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Construction companies venture into IoT tech territory

With internet of things technologies spreading fast to our everyday lives, a smart home is no longer a new concept.

IoT technologies include motion sensors that detect the movement of residents to turn a feature on or off, artificial intelligence speakers that can activate a washing machine, and curtains that can open and close depending on the mode.

Since the early 2000s, construction companies have been bringing the technologies to apartments to increase convenience, such as installing high-speed communication networks. The latest trend is shifting toward customized lifestyles, industry sources say.

“Previously, the concept of a smart home was just about connecting electric devices to devices, which was focused on hardware management. But now, it’s changing to building customized connectivity between residents and everything inside the house, making use of IoT cloud computing,” said Samsung C&T Vice President Kim Myung-suk.

A model speaks to an AI speaker at Samsung C&T’s Raemian IoT HomeLab. (Samsung C&T)
A model speaks to an AI speaker at Samsung C&T’s Raemian IoT HomeLab. (Samsung C&T)

Samsung C&T plans to open its latest IoT apartment showroom Raemian IoT HomeLab on Friday, showcasing some 20 IoT systems and devices in areas like the bedroom, kitchen and living room. The company said all IoT systems and devices inside the house are connected to a main IoT cloud platform developed by Samsung C&T.

The company added it has partnered with 13 companies including Samsung Electronics, Samsung SDS, SK C&C, Kornic Automation, Shinsung E&G, Haarz and Bodyfriend to develop and apply the related technologies to Raemian IoT HomeLab. The same functions will be available at newly constructed Raemian apartments from next year.

Only the Samsung Gear smart watch, smartphone and Amazon’s Alexa are currently able to activate the smart home system, but Samsung C&T said it would partner with more brands so that even a resident with an iPhone or LG smartphone can activate the system.

But taking the lead in developing its own IoT system is crucial, as relying on platforms developed by other companies restrict the use of accumulated data, Samsung officials said.

Collaborations between construction firms and major IT-related affiliates and businesses have become prevalent.

Hyundai E&C is working with its affiliate ICT company Hyundai AutoEver to develop an IoT platform. It recently completed the development of voice recognition technology, while a shop-via-voice function using deep-learning technology is under way, the company said.

Meanwhile, GS E&C set up a separate division last year to create and develop its smart home system called Xi Server, which will be based on its own AI technology. But the company had to partner with Kakao to develop the voice recognition function.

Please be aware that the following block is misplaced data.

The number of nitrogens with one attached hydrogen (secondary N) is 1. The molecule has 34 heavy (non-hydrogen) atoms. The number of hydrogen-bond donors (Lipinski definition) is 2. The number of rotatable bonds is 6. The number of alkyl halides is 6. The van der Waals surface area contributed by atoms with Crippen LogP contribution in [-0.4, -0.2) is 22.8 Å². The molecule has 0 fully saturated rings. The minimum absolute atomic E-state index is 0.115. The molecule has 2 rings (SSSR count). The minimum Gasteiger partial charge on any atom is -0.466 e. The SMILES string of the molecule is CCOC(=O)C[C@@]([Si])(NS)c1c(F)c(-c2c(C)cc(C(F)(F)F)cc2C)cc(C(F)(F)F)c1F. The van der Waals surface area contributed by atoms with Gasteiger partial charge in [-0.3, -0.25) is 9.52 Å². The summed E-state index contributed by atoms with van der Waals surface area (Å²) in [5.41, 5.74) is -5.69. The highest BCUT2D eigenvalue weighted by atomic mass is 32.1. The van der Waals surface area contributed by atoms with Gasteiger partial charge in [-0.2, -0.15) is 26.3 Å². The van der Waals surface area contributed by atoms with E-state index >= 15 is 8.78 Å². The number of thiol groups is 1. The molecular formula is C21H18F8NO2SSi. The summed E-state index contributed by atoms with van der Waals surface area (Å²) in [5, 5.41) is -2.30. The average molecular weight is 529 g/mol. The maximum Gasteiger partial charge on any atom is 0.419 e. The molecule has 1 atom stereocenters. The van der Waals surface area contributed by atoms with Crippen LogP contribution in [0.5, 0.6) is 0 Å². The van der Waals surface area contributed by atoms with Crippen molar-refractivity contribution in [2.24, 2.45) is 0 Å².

Naver, for its part, is promoting its AI platform Clova and working with such companies as Daewoo E&C.

LG Uplus has signed contracts with some 60 construction companies to connect home networks and IoT devices through voice commands.

SK Telecom is more focused on large-sized apartment complexes, applying its smart home-related services to some 15,000 households across 15 sites nationwide.

KT is also introducing its Giga Genie platforms for Hillstate apartments by Hyundai E&C.

Construction companies explain that builders taking the lead in creating smart homes is necessary to provide an integrated smart home experience, as the platforms offered by each industry vary.

“We believe we know the best when it comes to building a house that offers a customized lifestyle. If we create a smart home system by only collaborating with telecommunication companies, it will be less efficient since their IoT systems are limited to music streaming and shopping services,” said Samsung C&T’s Kim Myung-suk.

“Meanwhile, IoT systems developed with construction companies in charge will be about creating home-automation systems and energy management, which are more practical and needed for residents when applied,” he added.

For instance, Daelim Industrial, which had initially considered partnering with SK Telecom, decided to develop a smart home platform on its own, as it feared residents might have a limited range of options and could be charged for using a specific company’s service.

Industry sources said issues remain to be resolved in order to boost the smart home industry, such as legal regulations on handling personal information and different ways it is stored for security reasons.

The biggest problem at the moment could be the lack of a revenue model, as the smart homes developed by construction firms are in the investment stage.

For the time being, construction companies are therefore more inclined to work with their affiliates, the sources added.

By Kim Da-sol (